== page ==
Is Corso a guy who sought secret clearances, secret projects, and late-night phone calls like Neo received from Morpheus in the movie The Matrix, only to have never received them? Did he put in his time only to come to believe he was never quite rewarded as he felt justified? In other words, did he embellish his career wildly years after retirement to compensate for twenty-one-years of “normal” service? Are there some people that regardless of their accomplishments never seem to see themselves as accomplished unless it’s truly fantastic?

Robert O. Dean is another person with a quality resume. He had a career in the United States Army, starting in 1950 and retiring in1976. He was in the wars of Korea and Vietnam and highly decorated for his service. He was at NATO headquarters from 1963 to 1976 with a rank of master sergeant (Klass 1997).

Watching Robert Dean “evolve” over the decades has been quite an adventure in itself. During his first appearances, he claimed that while at NATO he was an intelligence analyst and that one evening when he was tired and could not stay awake, a senior officer tossed him a thick manual and said this would keep him awake. Said manual supposedly documented a three-year study by NATO on UFOs and extraterrestrials. He said it was called “an assessment,” which concluded that there were several races of extraterrestrials flying around and landing and making face-to-face contact with people. The aliens were, however, not a threat (Nintzel and Acuna 1995).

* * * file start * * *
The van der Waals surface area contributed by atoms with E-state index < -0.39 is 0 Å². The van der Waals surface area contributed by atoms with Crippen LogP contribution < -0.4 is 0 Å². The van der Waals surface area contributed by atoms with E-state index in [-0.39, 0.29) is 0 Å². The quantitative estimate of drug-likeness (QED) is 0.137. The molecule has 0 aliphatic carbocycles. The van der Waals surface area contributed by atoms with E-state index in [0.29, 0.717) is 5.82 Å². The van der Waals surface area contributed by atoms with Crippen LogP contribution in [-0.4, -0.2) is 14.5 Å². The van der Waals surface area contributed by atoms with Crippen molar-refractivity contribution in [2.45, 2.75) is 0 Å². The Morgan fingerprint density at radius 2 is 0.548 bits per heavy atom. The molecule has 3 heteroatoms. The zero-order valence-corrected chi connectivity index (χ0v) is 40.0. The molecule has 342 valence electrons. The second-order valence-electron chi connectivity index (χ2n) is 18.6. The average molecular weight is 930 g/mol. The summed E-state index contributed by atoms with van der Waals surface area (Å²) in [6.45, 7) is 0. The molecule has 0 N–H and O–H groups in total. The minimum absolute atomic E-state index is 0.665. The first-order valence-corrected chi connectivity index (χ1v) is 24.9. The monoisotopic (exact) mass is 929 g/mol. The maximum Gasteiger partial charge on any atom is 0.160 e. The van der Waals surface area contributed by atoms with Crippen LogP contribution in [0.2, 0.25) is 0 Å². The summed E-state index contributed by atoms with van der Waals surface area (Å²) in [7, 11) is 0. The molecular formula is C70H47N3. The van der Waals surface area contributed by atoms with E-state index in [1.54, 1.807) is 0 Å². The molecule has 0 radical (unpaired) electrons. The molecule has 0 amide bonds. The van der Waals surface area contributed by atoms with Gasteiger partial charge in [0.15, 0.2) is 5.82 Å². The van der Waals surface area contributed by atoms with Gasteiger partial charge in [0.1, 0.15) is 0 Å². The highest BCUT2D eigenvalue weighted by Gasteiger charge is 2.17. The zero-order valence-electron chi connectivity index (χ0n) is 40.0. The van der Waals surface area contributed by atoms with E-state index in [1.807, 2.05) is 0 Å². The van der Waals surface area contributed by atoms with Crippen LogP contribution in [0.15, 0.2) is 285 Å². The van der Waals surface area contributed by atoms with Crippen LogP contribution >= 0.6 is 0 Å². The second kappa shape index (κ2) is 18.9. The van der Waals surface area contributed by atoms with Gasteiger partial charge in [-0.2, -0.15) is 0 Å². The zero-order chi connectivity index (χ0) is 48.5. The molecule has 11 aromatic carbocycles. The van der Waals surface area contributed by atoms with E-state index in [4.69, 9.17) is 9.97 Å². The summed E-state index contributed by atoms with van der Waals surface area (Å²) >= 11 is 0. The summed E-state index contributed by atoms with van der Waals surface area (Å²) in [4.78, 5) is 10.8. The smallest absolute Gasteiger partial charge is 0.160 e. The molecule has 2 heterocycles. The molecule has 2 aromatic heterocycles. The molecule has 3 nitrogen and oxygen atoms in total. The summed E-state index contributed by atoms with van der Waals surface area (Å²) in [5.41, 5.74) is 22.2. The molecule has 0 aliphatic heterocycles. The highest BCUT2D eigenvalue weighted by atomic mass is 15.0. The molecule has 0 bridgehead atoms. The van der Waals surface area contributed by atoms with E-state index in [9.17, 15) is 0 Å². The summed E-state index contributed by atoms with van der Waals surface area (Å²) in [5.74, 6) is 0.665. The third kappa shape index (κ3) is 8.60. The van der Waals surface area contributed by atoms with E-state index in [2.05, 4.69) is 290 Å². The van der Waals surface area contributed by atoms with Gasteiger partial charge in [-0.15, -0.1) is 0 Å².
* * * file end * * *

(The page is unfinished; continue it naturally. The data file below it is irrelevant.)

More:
Of course, Dean never produced this report for inspection. Philip Klass found no such study had ever been undertaken by NATO and that Dean’s record showed nothing of intelligence training, but that he was a Chief Clerk in the Language Service Branch (Klass 1997). Again, as in the case of Corso, it is doubtful a person with Dean’s actual rank and status would be so casually tossed the most important “Cosmic Top Secret” (which he called it) report just to keep him awake when a cup of coffee would do.

Over the years, Dean has given several lectures and interviews that, thankfully for us researchers, have been uploaded to YouTube. The preservation of this material is invaluable. Over the years, we can see how Dean expands his story and adds extraordinary pieces. And of course, all claims come with no way to verify them.

In one interview, he claimed he now has personal contact with extraterrestrials, to have been “taken off world” where they gave him “encouragement” and showed him the future. (Project Camelot 2016). In a 2010 lecture, he reported he was now remote viewing (Vimanaboy 2016). In another interview, he claimed a Navy Seal team was dispatched to the “Ararat Anomaly,” which was a large boat, and after several days of exploration, the team was extracted via helicopter with several “anomalous artifacts that have never been described or named” (Project Camelot 2008). All of these incredible claims are provided without a shred of evidence.